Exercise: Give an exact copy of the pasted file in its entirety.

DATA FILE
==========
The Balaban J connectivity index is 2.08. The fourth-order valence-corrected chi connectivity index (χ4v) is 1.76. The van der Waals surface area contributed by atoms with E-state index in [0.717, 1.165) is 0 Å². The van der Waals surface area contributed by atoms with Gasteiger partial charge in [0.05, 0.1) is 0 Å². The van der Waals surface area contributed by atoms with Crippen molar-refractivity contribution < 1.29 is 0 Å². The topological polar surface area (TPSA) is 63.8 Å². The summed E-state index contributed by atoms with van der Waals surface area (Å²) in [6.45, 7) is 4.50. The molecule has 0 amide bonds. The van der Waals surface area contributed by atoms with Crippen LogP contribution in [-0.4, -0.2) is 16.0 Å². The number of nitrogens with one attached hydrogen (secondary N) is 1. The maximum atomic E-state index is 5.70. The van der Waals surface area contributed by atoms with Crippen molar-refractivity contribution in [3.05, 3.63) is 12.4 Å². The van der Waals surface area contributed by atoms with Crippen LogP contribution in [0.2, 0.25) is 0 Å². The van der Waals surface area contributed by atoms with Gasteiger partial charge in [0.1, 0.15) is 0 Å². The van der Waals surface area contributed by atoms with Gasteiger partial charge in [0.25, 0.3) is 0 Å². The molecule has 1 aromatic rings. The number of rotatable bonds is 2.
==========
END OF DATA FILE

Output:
The Balaban J connectivity index is 2.08. The fourth-order valence-corrected chi connectivity index (χ4v) is 1.76. The van der Waals surface area contributed by atoms with E-state index in [0.717, 1.165) is 0 Å². The van der Waals surface area contributed by atoms with Gasteiger partial charge in [0.05, 0.1) is 0 Å². The van der Waals surface area contributed by atoms with Crippen molar-refractivity contribution < 1.29 is 0 Å². The topological polar surface area (TPSA) is 63.8 Å². The summed E-state index contributed by atoms with van der Waals surface area (Å²) in [6.45, 7) is 4.50. The molecule has 0 amide bonds. The van der Waals surface area contributed by atoms with Crippen LogP contribution in [-0.4, -0.2) is 16.0 Å². The number of nitrogens with one attached hydrogen (secondary N) is 1. The maximum atomic E-state index is 5.70. The van der Waals surface area contributed by atoms with Crippen molar-refractivity contribution in [3.05, 3.63) is 12.4 Å². The van der Waals surface area contributed by atoms with Crippen LogP contribution in [0.2, 0.25) is 0 Å². The van der Waals surface area contributed by atoms with Gasteiger partial charge in [0.1, 0.15) is 0 Å². The van der Waals surface area contributed by atoms with Gasteiger partial charge in [0.25, 0.3) is 0 Å². The molecule has 1 aromatic rings. The number of rotatable bonds is 2.